Angry Bird Lab Success!

The continuation of the  "Angry Bird" Adaptation lab was a hit today!!!!  My fourth graders are learning about environments, and how animals (specifically birds) have adaptations to help them survive in their environment.  We have done a few lessons prior to this, like the popular Bird Beak Game, and an Owl Pellet Dissection to learn all about adaptations.  

Here's what the lesson looks like (I've done day one and two so far...but there are three days total):


Day One:   For the start of this fun "Angry Bird"-themed lab, I gave students a 'head, body, legs' (click for freebie) template and had them design a bird.  My only instructions were that they needed to be able to justify why the bird had certain body parts for its survival.  For example, if the bird had a hooked beak, the student needed to be able to tell me that it eats meat.  Or if a student drew a bird with webbed feet, they needed to be able to tell me that it swam.  Before students began designing their birds, I gave them ONE EXTRA INSTRUCTION: They needed to give their bird ONE "Angry Bird" superhero power....this is where students got really excited.  We talked all about the Angry Birds and the different "adaptations" they have (i.e. the black bird can become a bomb).  I told students that the superhero power could be anything that didn't harm the bird.


After students had designed and colored their birds, I collected them for the next lab period.





Day Two:  This was today's lab, and oh boy, were the kids excited!!!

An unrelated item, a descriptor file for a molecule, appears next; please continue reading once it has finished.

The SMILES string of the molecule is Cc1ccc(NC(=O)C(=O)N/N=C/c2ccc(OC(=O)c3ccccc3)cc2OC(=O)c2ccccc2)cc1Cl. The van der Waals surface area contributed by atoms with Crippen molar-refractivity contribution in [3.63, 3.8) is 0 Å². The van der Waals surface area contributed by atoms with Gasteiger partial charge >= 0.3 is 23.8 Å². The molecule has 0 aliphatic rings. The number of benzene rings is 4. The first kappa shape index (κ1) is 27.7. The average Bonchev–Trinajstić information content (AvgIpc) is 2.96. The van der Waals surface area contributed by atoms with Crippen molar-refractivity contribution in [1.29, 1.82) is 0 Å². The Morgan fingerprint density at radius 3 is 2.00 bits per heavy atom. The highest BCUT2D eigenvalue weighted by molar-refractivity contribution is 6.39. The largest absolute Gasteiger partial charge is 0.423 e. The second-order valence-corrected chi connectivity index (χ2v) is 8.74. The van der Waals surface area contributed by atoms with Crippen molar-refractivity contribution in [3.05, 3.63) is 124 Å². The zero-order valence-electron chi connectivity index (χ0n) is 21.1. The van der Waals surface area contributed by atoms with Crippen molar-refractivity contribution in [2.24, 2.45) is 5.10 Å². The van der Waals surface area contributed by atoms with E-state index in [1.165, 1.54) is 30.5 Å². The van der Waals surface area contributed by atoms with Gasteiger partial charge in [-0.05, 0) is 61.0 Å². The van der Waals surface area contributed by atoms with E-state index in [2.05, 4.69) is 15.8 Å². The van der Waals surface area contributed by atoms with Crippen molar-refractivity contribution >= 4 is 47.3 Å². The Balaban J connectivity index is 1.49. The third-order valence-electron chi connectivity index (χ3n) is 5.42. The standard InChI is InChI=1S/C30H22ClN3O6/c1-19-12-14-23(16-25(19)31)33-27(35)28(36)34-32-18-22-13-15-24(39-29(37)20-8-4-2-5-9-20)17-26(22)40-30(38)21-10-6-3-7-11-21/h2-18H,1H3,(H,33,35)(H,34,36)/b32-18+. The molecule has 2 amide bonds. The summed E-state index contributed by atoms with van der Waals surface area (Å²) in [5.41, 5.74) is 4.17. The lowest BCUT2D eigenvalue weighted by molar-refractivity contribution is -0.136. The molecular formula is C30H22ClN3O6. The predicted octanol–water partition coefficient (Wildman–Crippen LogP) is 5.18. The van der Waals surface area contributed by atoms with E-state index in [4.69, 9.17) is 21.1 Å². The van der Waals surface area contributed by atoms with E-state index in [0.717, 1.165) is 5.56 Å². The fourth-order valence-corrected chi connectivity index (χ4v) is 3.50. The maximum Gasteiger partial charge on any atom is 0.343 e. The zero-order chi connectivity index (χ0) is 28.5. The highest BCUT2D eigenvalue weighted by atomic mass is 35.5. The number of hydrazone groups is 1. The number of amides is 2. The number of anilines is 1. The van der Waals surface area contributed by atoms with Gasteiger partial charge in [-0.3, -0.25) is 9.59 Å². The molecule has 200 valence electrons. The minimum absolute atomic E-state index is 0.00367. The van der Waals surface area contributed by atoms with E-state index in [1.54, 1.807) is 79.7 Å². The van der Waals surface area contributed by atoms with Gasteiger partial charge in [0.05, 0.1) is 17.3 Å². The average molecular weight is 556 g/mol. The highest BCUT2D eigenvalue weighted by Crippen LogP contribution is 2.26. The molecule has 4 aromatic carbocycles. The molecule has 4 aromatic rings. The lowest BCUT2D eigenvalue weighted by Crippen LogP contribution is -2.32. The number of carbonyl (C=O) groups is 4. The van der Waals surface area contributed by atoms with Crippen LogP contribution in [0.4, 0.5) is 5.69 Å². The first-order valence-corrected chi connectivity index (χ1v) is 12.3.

When students walked in the class, they saw brown lunch bags stapled closed with a giant pig head drawn on the bag.  I told students that we had a "Pig-livery" and that we needed to open the bags.  Students opened the bags up to find a whole bunch of cut up bird parts from the templates in day one (I had taken them all home and cut them apart, and then sorted them into the eight bags).  Students went crazy for this!!!


I told them that they would be completing an "Angry Bird" competition, moving through four levels (using my four level cards) and building one new "Angry Bird" Adapted bird.  I gave each table a poster board, a star chart (they earned stars after completing each level) and I let them go for it!!!  


Here's a picture of one new bird being assembled from the "bag of body parts":







Here's what the four levels look like:
Level One:  Build a bird, give the bird a name
Level Two: Design and environment, labeling living and nonliving components
Level Three: "Tweet" about the bird, using the "Angry Bird Profile" sheet
Level Four: Final check, and presentation level

I'm excited to continue this lab next week and I will post pictures back of the final product!




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